The Peer Visitor Program brings those who “have walked the walk” to those who are “walking the walk”. During my first day of doing shadow patient visits, I realized that is the most valuable part of the program, at least from my initial perspective.
I was being trained by participating in these visits as I accompanied an experienced person. Previously, I had read an extensive binder of materials with background information, paperwork and process requirements, suggestions, and Do’s and Don’ts. And of course, NCH had performed an extensive background check on me before giving me a uniform, hospital access and letting me wander the halls of the facility to meet with the various patients.
We met with several patients during the nearly three hours I was in the Rehabilitation Hospital. I noted that each patient significantly perked up when both of us individually disclosed that we had ourselves suffered a brain injury. You could just see the “light go on” as we each briefly told our personal brain injury story. It was quite remarkable.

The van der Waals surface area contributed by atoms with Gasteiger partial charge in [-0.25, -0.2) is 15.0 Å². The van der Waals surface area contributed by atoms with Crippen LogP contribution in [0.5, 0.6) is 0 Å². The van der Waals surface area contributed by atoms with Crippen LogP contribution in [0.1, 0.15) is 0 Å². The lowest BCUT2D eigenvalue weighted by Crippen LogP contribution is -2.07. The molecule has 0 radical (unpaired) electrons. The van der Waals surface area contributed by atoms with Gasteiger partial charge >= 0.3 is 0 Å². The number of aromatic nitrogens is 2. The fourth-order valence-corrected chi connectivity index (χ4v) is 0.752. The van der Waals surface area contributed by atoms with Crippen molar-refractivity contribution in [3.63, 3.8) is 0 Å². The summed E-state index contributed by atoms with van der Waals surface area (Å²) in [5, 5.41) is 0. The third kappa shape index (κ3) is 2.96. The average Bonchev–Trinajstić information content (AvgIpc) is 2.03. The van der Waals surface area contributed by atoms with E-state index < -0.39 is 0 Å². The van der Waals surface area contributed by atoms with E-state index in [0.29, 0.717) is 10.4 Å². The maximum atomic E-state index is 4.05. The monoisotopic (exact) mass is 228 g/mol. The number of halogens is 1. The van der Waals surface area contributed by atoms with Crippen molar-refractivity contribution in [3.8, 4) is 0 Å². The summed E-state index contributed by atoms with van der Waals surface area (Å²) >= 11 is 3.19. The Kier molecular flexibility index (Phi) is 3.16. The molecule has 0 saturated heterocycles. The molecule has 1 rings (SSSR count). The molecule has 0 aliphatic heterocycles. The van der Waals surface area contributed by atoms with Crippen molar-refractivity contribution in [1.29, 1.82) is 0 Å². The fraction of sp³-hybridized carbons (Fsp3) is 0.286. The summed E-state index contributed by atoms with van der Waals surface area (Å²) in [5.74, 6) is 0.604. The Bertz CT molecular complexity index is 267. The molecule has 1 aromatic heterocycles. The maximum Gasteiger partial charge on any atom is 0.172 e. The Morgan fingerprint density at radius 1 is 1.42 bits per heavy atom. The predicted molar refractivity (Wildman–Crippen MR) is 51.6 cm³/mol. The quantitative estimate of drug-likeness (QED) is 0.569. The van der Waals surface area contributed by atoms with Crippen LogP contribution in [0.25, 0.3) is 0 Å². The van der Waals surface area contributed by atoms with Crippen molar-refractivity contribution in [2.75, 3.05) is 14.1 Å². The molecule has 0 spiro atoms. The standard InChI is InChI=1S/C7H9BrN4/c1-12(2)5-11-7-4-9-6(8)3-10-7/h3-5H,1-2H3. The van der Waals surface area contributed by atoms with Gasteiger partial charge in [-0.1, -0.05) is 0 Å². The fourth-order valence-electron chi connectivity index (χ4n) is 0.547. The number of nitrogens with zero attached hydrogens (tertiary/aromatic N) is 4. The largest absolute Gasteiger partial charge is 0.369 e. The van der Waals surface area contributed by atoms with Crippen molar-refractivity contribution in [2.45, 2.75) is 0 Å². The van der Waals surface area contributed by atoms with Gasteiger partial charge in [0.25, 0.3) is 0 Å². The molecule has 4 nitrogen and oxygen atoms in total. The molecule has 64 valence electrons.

It’s interesting that reading the training manual I got the distinct impression that a big part of our role was to listen and ask a few pertinent questions of the patient. However, to get the survivors attention (and sometimes the caregiver’s) it was necessary to make a considerable effort to break the ice. Certainly this was not surprising since we were perfect strangers.
We achieved our breakthroughs by briefly telling our own personal story. In one case, after we told our story of stroke rehabilitation and stroke recovery the female patient said that she didn’t usually speak with strangers very well or disclose her more personal feelings as she was with us. I was quite taken. During this first day, I witnessed several similar breakthroughs, if not quite as dramatic. In each case, the patient became quite talkative and forthcoming. In one case, a younger woman with children disclosed her husband’s pressure to recover faster. She resented his pressure.
But then I started to think about myself after stroke and during my stroke recovery phase. If someone visited me and said, “Look, I was like you in bed or in a wheelchair with considerable deficits and not feeling so great but look at me now. How would I have felt?
Encouraged! By example, I could see that this was doable, and it is – though it is not easy!
Bob Mandell is the author of the recently published book, Stroke Victor, How to Go from Stroke Victim to Stroke Victor